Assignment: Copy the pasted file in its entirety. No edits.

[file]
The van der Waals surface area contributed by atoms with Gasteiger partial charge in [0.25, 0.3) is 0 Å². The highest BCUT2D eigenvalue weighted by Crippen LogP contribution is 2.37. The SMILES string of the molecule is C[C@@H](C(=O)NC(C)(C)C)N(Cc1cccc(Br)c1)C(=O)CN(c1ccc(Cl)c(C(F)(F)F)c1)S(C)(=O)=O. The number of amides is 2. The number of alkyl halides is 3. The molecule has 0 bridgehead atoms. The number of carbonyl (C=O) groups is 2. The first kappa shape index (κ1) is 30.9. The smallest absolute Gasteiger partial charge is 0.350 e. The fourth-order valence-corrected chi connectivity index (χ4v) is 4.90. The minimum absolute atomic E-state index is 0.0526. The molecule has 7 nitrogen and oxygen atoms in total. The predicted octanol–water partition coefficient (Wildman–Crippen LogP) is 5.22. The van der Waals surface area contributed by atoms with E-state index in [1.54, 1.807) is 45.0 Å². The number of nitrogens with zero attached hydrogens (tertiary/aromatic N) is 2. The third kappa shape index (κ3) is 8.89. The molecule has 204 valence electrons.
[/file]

The van der Waals surface area contributed by atoms with Gasteiger partial charge in [0.25, 0.3) is 0 Å². The highest BCUT2D eigenvalue weighted by Crippen LogP contribution is 2.37. The SMILES string of the molecule is C[C@@H](C(=O)NC(C)(C)C)N(Cc1cccc(Br)c1)C(=O)CN(c1ccc(Cl)c(C(F)(F)F)c1)S(C)(=O)=O. The number of amides is 2. The number of alkyl halides is 3. The molecule has 0 bridgehead atoms. The number of carbonyl (C=O) groups is 2. The first kappa shape index (κ1) is 30.9. The smallest absolute Gasteiger partial charge is 0.350 e. The fourth-order valence-corrected chi connectivity index (χ4v) is 4.90. The minimum absolute atomic E-state index is 0.0526. The molecule has 7 nitrogen and oxygen atoms in total. The predicted octanol–water partition coefficient (Wildman–Crippen LogP) is 5.22. The van der Waals surface area contributed by atoms with E-state index in [1.54, 1.807) is 45.0 Å². The number of nitrogens with zero attached hydrogens (tertiary/aromatic N) is 2. The third kappa shape index (κ3) is 8.89. The molecule has 204 valence electrons.